China mandates coronavirus tests for key public workers leaving Wuhan

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Shanghai (Reuters) – China ordered on Saturday that anyone in Wuhan working in certain service-related jobs must take a coronavirus test if they want to leave the city.

The order comes after the central city, where the coronavirus emerged late last year, lifted a 70-day lockdown that all but ended the epidemic there.

People in Wuhan work in nursing, education, security and other sectors with high exposure to the public must take a nucleic acid test before leaving, the National Health Commission said in an order.

The government of Hubei province, of which Wuhan is capital, will pay for the tests, the commission said.

Since the city relaxed its lockdown restrictions people who arrived in there before Chinese New Year, when the virus was peaking in China, are allowed to go back to their homes.

People working in other sectors aiming to leave Wuhan are encouraged to take voluntary tests before going.

Within seven days of arrival at their destinations, people who can present test results showing they do not carry the virus, as well as a clean bill of health on a health app, can go back to work.

Everyone else will have to spend 14 days in quarantine before returning to work.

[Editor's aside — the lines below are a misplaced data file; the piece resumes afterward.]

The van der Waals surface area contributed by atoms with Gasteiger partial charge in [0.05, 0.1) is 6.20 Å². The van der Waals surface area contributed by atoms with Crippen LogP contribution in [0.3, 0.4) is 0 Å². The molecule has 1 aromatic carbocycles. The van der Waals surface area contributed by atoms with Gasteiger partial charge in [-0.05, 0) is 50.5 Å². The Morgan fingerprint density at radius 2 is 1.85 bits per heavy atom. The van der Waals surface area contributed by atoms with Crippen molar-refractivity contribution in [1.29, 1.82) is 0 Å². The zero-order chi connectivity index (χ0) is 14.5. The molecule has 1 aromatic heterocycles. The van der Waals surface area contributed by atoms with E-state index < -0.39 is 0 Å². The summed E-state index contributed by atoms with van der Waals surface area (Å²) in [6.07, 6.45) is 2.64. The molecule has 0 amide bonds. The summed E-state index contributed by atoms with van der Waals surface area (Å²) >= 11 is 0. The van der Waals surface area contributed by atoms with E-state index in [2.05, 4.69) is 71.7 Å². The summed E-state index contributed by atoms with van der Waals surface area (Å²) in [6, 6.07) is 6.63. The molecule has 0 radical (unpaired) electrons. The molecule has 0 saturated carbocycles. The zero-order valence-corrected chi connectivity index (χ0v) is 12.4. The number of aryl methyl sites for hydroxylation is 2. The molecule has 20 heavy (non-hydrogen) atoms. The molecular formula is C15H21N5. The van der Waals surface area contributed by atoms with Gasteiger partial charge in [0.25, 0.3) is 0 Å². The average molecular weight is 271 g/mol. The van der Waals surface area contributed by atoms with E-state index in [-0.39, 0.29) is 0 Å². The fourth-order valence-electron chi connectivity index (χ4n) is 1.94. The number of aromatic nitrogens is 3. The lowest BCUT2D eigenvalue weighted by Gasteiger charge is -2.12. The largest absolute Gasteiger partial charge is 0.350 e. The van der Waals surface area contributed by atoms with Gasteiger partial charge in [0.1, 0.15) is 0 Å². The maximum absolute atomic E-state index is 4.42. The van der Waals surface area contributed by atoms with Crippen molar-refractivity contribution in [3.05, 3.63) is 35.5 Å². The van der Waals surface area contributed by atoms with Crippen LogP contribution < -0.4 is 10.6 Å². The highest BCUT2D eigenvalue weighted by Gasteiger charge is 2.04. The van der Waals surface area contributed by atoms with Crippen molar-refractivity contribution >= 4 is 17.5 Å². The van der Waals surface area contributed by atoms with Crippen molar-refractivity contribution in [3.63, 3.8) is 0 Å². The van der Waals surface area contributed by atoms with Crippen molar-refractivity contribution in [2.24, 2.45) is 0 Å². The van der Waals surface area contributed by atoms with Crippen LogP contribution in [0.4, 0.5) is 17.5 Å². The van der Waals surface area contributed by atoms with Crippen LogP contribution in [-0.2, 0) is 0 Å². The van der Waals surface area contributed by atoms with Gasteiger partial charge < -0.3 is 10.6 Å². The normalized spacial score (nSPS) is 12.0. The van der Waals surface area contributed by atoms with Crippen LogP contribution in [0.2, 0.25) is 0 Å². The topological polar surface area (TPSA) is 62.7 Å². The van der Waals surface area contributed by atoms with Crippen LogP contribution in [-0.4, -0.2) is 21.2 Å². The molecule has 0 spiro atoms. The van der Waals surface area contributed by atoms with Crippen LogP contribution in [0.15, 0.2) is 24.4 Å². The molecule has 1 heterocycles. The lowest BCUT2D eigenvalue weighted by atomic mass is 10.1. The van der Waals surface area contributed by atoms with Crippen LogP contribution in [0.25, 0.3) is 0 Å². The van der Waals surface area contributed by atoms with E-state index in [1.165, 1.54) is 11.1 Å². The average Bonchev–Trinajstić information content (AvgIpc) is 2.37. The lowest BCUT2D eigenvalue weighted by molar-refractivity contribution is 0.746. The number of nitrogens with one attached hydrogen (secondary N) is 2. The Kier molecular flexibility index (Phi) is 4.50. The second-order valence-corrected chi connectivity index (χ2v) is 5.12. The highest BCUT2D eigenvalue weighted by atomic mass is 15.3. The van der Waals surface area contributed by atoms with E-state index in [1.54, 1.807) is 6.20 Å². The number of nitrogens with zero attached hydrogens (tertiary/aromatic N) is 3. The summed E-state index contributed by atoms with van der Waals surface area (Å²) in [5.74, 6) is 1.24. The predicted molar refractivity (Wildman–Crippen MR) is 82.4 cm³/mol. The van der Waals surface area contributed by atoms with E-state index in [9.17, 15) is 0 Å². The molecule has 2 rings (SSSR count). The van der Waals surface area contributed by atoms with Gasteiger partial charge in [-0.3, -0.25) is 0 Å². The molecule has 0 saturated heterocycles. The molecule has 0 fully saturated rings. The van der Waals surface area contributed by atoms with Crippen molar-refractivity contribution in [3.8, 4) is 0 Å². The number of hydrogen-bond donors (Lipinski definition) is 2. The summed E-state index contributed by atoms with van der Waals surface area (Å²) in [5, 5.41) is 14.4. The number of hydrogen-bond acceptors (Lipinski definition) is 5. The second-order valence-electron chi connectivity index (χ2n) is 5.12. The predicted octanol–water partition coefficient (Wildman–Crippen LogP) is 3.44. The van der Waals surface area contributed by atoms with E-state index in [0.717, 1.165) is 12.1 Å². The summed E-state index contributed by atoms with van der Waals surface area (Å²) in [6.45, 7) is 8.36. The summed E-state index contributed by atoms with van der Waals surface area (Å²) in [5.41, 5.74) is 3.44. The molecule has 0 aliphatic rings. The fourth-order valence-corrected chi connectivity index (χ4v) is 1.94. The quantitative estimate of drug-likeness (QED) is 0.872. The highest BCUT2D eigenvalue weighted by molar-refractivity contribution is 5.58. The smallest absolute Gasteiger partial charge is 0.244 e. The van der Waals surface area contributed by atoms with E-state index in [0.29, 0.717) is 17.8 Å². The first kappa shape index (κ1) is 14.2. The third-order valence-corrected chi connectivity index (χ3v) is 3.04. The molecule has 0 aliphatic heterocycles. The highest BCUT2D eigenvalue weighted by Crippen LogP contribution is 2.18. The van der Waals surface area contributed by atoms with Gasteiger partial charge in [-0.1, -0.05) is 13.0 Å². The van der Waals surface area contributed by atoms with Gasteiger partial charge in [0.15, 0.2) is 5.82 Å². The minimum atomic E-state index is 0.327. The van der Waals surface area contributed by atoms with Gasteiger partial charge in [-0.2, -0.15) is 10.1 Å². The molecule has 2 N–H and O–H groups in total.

Authorities have worked with the China’s tech giants to devise a colour-based health code system, retrieved via mobile app, that uses geolocation data and self-reported information to indicate one’s health status.

Wuhan will speed up its efforts to investigate asymptomatic coronavirus cases and confirm the presence of antibodies in people, which might suggest immunity, the commission said.

Wuhan, which accounts for 60% of infections in China and 84% of the death toll as of Saturday, has been testing inhabitants aggressively throughout the virus’ breakout and many companies had already been asking workers from the city to undergo tests before resuming work.

Wuhan revised up its death toll from the coronavirus by 1,290 on Friday, taking the city’s toll to 3,869, because of incorrect reporting, delays and omissions, especially in the chaotic early stages of the outbreak, authorities said.

China national death toll is 4,632 from 82,719 cases.

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